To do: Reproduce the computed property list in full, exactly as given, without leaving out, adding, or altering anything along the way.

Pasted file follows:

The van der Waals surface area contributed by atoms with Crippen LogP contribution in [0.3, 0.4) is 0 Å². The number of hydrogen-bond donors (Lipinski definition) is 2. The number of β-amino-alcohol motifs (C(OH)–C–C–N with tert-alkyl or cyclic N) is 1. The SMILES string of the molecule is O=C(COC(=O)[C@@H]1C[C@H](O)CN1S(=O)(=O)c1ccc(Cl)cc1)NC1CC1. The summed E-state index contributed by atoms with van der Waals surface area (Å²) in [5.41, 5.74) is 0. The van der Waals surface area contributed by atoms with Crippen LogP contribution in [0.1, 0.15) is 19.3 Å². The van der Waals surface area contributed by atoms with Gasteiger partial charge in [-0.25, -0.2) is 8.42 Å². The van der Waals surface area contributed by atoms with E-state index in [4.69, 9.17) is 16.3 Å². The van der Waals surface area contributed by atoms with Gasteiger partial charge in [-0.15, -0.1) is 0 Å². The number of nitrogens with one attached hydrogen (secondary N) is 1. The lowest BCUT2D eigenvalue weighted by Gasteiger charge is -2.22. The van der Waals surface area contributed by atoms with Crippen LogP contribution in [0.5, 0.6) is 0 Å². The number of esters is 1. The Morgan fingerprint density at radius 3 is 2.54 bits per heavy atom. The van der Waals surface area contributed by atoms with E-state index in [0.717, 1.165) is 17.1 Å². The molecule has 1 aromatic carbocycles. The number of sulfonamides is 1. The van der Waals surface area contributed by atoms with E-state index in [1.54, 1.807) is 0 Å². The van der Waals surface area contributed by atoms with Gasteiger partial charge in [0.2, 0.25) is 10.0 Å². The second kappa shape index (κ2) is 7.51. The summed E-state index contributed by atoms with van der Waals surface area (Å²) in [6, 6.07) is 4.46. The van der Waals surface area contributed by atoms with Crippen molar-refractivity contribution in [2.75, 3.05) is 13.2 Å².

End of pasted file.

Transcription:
The van der Waals surface area contributed by atoms with Crippen LogP contribution in [0.3, 0.4) is 0 Å². The number of hydrogen-bond donors (Lipinski definition) is 2. The number of β-amino-alcohol motifs (C(OH)–C–C–N with tert-alkyl or cyclic N) is 1. The SMILES string of the molecule is O=C(COC(=O)[C@@H]1C[C@H](O)CN1S(=O)(=O)c1ccc(Cl)cc1)NC1CC1. The summed E-state index contributed by atoms with van der Waals surface area (Å²) in [5.41, 5.74) is 0. The van der Waals surface area contributed by atoms with Crippen LogP contribution in [0.1, 0.15) is 19.3 Å². The van der Waals surface area contributed by atoms with Gasteiger partial charge in [-0.25, -0.2) is 8.42 Å². The van der Waals surface area contributed by atoms with E-state index in [4.69, 9.17) is 16.3 Å². The van der Waals surface area contributed by atoms with Gasteiger partial charge in [-0.15, -0.1) is 0 Å². The number of nitrogens with one attached hydrogen (secondary N) is 1. The lowest BCUT2D eigenvalue weighted by Gasteiger charge is -2.22. The van der Waals surface area contributed by atoms with Crippen LogP contribution in [0.5, 0.6) is 0 Å². The number of esters is 1. The Morgan fingerprint density at radius 3 is 2.54 bits per heavy atom. The van der Waals surface area contributed by atoms with E-state index in [0.717, 1.165) is 17.1 Å². The molecule has 1 aromatic carbocycles. The number of sulfonamides is 1. The van der Waals surface area contributed by atoms with E-state index in [1.54, 1.807) is 0 Å². The van der Waals surface area contributed by atoms with Gasteiger partial charge in [0.2, 0.25) is 10.0 Å². The second kappa shape index (κ2) is 7.51. The summed E-state index contributed by atoms with van der Waals surface area (Å²) in [6, 6.07) is 4.46. The van der Waals surface area contributed by atoms with Crippen molar-refractivity contribution in [2.75, 3.05) is 13.2 Å².